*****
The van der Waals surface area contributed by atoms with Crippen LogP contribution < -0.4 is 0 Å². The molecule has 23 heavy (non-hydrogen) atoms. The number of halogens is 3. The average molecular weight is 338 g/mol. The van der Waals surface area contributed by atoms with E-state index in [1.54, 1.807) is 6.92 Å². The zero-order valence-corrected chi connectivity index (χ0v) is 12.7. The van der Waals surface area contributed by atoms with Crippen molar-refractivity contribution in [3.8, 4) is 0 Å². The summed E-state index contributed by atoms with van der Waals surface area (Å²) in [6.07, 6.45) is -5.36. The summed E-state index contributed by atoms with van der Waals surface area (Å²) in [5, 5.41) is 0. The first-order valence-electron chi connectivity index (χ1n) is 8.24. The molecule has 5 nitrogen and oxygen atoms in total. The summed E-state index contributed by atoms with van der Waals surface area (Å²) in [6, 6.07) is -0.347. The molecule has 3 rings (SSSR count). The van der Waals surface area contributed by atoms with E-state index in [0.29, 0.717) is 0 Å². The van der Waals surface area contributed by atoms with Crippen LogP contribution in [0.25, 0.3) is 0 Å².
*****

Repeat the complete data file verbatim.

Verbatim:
The van der Waals surface area contributed by atoms with Crippen LogP contribution < -0.4 is 0 Å². The molecule has 23 heavy (non-hydrogen) atoms. The number of halogens is 3. The average molecular weight is 338 g/mol. The van der Waals surface area contributed by atoms with E-state index in [1.54, 1.807) is 6.92 Å². The zero-order valence-corrected chi connectivity index (χ0v) is 12.7. The van der Waals surface area contributed by atoms with Crippen molar-refractivity contribution in [3.8, 4) is 0 Å². The summed E-state index contributed by atoms with van der Waals surface area (Å²) in [6.07, 6.45) is -5.36. The summed E-state index contributed by atoms with van der Waals surface area (Å²) in [5, 5.41) is 0. The first-order valence-electron chi connectivity index (χ1n) is 8.24. The molecule has 5 nitrogen and oxygen atoms in total. The summed E-state index contributed by atoms with van der Waals surface area (Å²) in [6, 6.07) is -0.347. The molecule has 3 rings (SSSR count). The van der Waals surface area contributed by atoms with E-state index in [0.29, 0.717) is 0 Å². The van der Waals surface area contributed by atoms with Crippen LogP contribution in [0.25, 0.3) is 0 Å².